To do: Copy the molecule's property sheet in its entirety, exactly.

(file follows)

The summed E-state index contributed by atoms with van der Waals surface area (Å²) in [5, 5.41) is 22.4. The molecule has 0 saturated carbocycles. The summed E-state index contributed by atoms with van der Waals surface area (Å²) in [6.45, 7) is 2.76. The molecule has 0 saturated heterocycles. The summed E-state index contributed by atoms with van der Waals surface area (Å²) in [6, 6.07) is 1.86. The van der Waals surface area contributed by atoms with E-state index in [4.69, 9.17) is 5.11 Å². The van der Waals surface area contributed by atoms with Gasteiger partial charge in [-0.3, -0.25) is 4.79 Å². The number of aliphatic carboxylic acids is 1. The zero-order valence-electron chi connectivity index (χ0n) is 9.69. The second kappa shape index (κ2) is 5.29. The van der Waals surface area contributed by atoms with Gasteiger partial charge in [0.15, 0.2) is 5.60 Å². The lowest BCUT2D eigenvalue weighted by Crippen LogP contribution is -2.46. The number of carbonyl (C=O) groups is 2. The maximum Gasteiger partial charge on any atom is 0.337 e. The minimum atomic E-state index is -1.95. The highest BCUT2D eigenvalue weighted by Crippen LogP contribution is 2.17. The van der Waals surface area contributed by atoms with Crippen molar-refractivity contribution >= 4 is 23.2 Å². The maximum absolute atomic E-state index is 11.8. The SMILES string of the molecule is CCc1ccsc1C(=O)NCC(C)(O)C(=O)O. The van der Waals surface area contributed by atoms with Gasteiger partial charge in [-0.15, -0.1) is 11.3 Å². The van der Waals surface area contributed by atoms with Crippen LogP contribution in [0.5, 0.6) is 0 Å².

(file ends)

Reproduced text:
The summed E-state index contributed by atoms with van der Waals surface area (Å²) in [5, 5.41) is 22.4. The molecule has 0 saturated carbocycles. The summed E-state index contributed by atoms with van der Waals surface area (Å²) in [6.45, 7) is 2.76. The molecule has 0 saturated heterocycles. The summed E-state index contributed by atoms with van der Waals surface area (Å²) in [6, 6.07) is 1.86. The van der Waals surface area contributed by atoms with E-state index in [4.69, 9.17) is 5.11 Å². The van der Waals surface area contributed by atoms with Gasteiger partial charge in [-0.3, -0.25) is 4.79 Å². The number of aliphatic carboxylic acids is 1. The zero-order valence-electron chi connectivity index (χ0n) is 9.69. The second kappa shape index (κ2) is 5.29. The van der Waals surface area contributed by atoms with Gasteiger partial charge in [0.15, 0.2) is 5.60 Å². The lowest BCUT2D eigenvalue weighted by Crippen LogP contribution is -2.46. The number of carbonyl (C=O) groups is 2. The maximum Gasteiger partial charge on any atom is 0.337 e. The minimum atomic E-state index is -1.95. The highest BCUT2D eigenvalue weighted by Crippen LogP contribution is 2.17. The van der Waals surface area contributed by atoms with Crippen molar-refractivity contribution >= 4 is 23.2 Å². The maximum absolute atomic E-state index is 11.8. The SMILES string of the molecule is CCc1ccsc1C(=O)NCC(C)(O)C(=O)O. The van der Waals surface area contributed by atoms with Gasteiger partial charge in [-0.15, -0.1) is 11.3 Å². The van der Waals surface area contributed by atoms with Crippen LogP contribution in [0.5, 0.6) is 0 Å².